And how much is their protest costing the city?
Most of us will have a warm place to weather the storm over the weekend, but not the folks who have been sleeping in tents on the hard concrete of Dilworth Plaza. They got a taste of it Thursday night.
It got down to 38 degrees in Center City Thursday night. It was cold, but nowhere near the deep freeze of winter, and apparently not enough to crack the resolve of the protesters; at least not yet."We'll be fine," said Moussa Mroueh. "One woman kept candles in her tent and were on fire today, but I don't think you should keep any more
candles in your tent, but I think I can bare it."
The encampment has been broken up into working groups. With cold and snow in the forecast, the Comfort working group has switched into high gear.
"We have a new comfort station located in the center of the plaza, and we have requesting more items for the winter, jackets, gloves, blankets, wool socks, and they are coming in and being distributed," said Chris Goldstein.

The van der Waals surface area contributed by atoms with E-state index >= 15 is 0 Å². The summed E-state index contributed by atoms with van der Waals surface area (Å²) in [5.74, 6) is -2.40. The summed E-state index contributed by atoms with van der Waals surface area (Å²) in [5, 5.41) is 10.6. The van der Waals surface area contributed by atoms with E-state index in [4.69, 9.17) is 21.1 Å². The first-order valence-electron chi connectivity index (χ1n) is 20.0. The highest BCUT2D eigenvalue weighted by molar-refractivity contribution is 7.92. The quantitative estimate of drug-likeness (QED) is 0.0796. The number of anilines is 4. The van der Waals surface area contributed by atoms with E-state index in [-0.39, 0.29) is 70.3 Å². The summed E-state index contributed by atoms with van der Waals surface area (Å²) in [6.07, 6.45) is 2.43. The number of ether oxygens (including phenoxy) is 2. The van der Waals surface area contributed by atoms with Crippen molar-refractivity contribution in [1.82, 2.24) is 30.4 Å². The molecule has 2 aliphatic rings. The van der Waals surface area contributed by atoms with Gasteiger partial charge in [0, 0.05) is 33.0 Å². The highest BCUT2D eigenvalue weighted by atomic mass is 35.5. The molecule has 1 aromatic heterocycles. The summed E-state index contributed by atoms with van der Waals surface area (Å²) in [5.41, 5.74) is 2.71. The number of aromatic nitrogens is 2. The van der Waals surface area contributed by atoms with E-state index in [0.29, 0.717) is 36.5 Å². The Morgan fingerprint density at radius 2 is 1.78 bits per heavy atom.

The warm clothes go quickly as soon as they're dropped off. And they will need them.
Some of the tents are comfortable and snug, while others are thin and flimsy. They'll be no match for the ice and snow of winter.
Organizers are bringing in fortifications, and they say adverse weather is nothing new.
"We've had some inclement weather, high winds and rains up to this point that have tested people's resolve, and every morning that I come here, people are right back to work and doing what they are supposed to be doing," said Randy Quinn.
But it's tough to change the world when basic survival is the main focus. Nonetheless, the folks out here today say they will be here straight through the winter, no matter how cold or miserable it gets.
"This is all about solidarity," says Marcus Jameson. "It's not solidarity if I decide to leave because it's cold."
They will get their first big test on the weekend. And will see how many of these tents are left standing next week.